Arthur TYLER, Petitioner–Appellant, v. Carl S. ANDERSON, Warden, Respondent–Appellee.
Arthur Tyler, an Ohio inmate sentenced to death for the 1983 murder of Sander Leach, filed in the district court in 2013 an amended motion for relief from judgment pursuant to Federal Rule of Civil Procedure 60(b)(6). The judgment from which Tyler sought relief was entered in 2002. In his amended motion, Tyler requested relief from the denial of his petition for a writ of habeas corpus, alleging the district court's failure to adjudicate two subclaims presented in his petition and his habeas counsel's inexcusable neglect to alert the district court to its alleged omission. The district court denied Tyler's motion but granted a certificate of appealability. For the following reasons, we affirm.
The facts underlying Tyler's conviction are fully recounted in the Ohio Supreme Court's decision on direct appeal. See State v. Tyler, 50 Ohio St.3d 24, 553 N.E.2d 576, 580–82 (Ohio 1990), cert. denied, 498 U.S. 951, 111 S.Ct. 371, 112 L.Ed.2d 334 (1990). We have previously summarized those facts. See Tyler v. Mitchell, 416 F.3d 500, 501 (6th Cir.2005). A very brief summary will suffice here. On March 12, 1983, Sander Leach was shot to death in the van from which he sold produce at the corner of East 66th Street and Zoeter Avenue in Cleveland. Both Tyler and Leroy Head were involved. A Cuyahoga County grand jury indicted Tyler and Head on one count of aggravated murder and one count of aggravated robbery. Head pled guilty to aggravated murder and aggravated robbery, and the death-penalty specification was dismissed. Tyler went to trial. He was convicted of aggravated murder and sentenced to death. State v. Tyler, No. 47533, 1984 WL 6408, at *4 (Ohio Ct.App. Dec. 27, 1984). His conviction was reversed on appeal. Id. at *19. Tyler was retried and convicted of all charges. Tyler, 553 N.E.2d at 582. At both trials, Head testified against Tyler. Id. at 580–82, 588–89; Tyler, 1984 WL 6408, at *2.
On Monday afternoon, December 16, 1985, Tyler's case was submitted to the jury for penalty-phase deliberations. On Tuesday afternoon, after a full day of deliberation, the jury presented the court with a question:
If one group of jurors is positive that the aggravating factors outweigh the mitigating factors and wishes to recommend the death penalty, but the remaining jurors are just as positive that the mitigating factors are strong enough not to recommend the death penalty—and neither group is willing to change that decision, what is the proper procedure to follow at that point?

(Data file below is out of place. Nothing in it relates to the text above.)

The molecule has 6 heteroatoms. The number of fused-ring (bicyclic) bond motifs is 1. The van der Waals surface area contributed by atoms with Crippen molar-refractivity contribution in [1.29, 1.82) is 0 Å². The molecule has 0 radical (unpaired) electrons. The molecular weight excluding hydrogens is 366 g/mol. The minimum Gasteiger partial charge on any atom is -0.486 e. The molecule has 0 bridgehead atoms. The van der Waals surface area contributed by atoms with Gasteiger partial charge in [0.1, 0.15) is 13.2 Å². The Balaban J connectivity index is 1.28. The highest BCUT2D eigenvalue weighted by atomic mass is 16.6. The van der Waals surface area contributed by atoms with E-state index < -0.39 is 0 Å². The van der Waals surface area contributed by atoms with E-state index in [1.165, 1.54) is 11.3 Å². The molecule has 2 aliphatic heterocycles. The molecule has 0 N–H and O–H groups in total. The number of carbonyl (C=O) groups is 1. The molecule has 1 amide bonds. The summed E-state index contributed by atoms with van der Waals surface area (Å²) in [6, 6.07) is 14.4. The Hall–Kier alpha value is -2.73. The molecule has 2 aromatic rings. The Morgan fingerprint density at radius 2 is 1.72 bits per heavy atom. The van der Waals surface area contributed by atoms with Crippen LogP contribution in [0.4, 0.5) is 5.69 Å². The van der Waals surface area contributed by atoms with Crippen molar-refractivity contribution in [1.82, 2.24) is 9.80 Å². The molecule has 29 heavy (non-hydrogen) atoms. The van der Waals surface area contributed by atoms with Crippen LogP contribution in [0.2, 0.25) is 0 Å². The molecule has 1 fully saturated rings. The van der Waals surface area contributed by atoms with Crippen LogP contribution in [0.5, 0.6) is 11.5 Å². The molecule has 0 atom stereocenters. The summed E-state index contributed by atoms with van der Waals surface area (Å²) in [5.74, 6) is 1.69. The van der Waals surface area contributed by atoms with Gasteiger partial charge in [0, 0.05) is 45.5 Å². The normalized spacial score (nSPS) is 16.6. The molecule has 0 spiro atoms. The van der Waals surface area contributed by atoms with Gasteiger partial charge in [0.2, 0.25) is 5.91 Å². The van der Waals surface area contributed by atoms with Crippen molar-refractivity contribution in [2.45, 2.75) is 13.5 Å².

The court responded:
Well, we can't help you a whole lot on that. I'm going to read something to you that we can do. It is not going to solve any of your problems, but it may give you some cause to consider.
Ladies and gentlemen of the jury, the Court is advised that you have indicated difficulty in reaching the verdict. Now the Court suggests to you that since the trial of this case means a great deal to the parties and to the public and has been expensive in time, efforts and money, the Court urges you to make every reasonable effort to agree on a verdict. You may consider that this case must at some time be decided and that you were selected in the same manner and from the same sources from which any future jury must be selected. There is no reason to suppose that the case would ever be submitted to twelve individuals more intelligent, more impartial or more competent to decide it, or that additional evidence will be produced by either side. It is your duty to make every reasonable effort to decide the case if you can conscientiously do so.
The Court instructs you to return to the jury room and continue your deliberations. So, that is it. I mean, what it says essentially, is that you know-I mean, you can do it as well as anybody. You can just go back there and deliberate.
The next morning, December 18, 1985, Tyler was again sentenced to death. Tyler, 553 N.E.2d at 582. Tyler's conviction and sentence were affirmed on appeal. Id. at 597. Ohio appellate courts rejected Tyler's application for delayed reconsideration, State v. Tyler, 71 Ohio St.3d 398, 643 N.E.2d 1150, 1150 (Ohio 1994), and post-conviction relief, State v. Tyler, No. 71785, 1998 WL 598531, at *1 (Ohio Ct.App. Sept. 10, 1998); State v. Tyler, 84 Ohio St.3d 1471, 704 N.E.2d 579 (Ohio 1999) (Table).
On June 11, 1999, Tyler petitioned for a writ of habeas corpus under 28 U.S.C. § 2254. His petition set forth sixty-four grounds for relief, each containing many subparts, two of which are pertinent to this appeal. In his twenty-second claim for relief, entitled “State's Failure to Disclose,” Tyler argued that his conviction and sentence are void because the State of Ohio failed to disclose to trial counsel information material to the guilt phase of the proceedings, specifically that Head received additional sentencing consideration for testifying at Tyler's second trial and that Head was threatened with adverse consequences at the second trial if he did not testify against Tyler. In his twenty-fourth claim for relief, entitled “Errors in Mitigation Phase Charges and Procedures,” Tyler argued that his conviction and sentence are void because the trial court improperly charged the jury during deliberation. Anderson filed a return of writ.